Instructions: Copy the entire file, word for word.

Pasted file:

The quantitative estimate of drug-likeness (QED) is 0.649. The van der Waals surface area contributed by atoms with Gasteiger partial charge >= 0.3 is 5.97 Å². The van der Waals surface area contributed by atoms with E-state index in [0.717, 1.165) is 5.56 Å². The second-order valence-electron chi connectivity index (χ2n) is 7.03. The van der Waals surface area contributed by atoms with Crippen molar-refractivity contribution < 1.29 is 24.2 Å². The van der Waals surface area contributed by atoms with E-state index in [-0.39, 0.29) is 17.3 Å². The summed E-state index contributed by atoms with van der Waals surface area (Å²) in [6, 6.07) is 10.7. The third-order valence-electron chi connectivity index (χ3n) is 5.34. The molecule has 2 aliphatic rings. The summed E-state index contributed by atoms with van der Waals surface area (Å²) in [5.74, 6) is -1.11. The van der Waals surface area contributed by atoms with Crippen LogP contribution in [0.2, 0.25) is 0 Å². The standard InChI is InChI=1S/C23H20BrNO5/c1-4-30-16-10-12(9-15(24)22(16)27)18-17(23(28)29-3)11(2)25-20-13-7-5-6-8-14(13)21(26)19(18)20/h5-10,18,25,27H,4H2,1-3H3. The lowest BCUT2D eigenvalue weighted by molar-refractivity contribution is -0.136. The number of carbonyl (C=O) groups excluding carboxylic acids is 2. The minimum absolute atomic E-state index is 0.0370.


The quantitative estimate of drug-likeness (QED) is 0.649. The van der Waals surface area contributed by atoms with Gasteiger partial charge >= 0.3 is 5.97 Å². The van der Waals surface area contributed by atoms with E-state index in [0.717, 1.165) is 5.56 Å². The second-order valence-electron chi connectivity index (χ2n) is 7.03. The van der Waals surface area contributed by atoms with Crippen molar-refractivity contribution < 1.29 is 24.2 Å². The van der Waals surface area contributed by atoms with E-state index in [-0.39, 0.29) is 17.3 Å². The summed E-state index contributed by atoms with van der Waals surface area (Å²) in [6, 6.07) is 10.7. The third-order valence-electron chi connectivity index (χ3n) is 5.34. The molecule has 2 aliphatic rings. The summed E-state index contributed by atoms with van der Waals surface area (Å²) in [5.74, 6) is -1.11. The van der Waals surface area contributed by atoms with Crippen LogP contribution in [0.2, 0.25) is 0 Å². The standard InChI is InChI=1S/C23H20BrNO5/c1-4-30-16-10-12(9-15(24)22(16)27)18-17(23(28)29-3)11(2)25-20-13-7-5-6-8-14(13)21(26)19(18)20/h5-10,18,25,27H,4H2,1-3H3. The lowest BCUT2D eigenvalue weighted by molar-refractivity contribution is -0.136. The number of carbonyl (C=O) groups excluding carboxylic acids is 2. The minimum absolute atomic E-state index is 0.0370.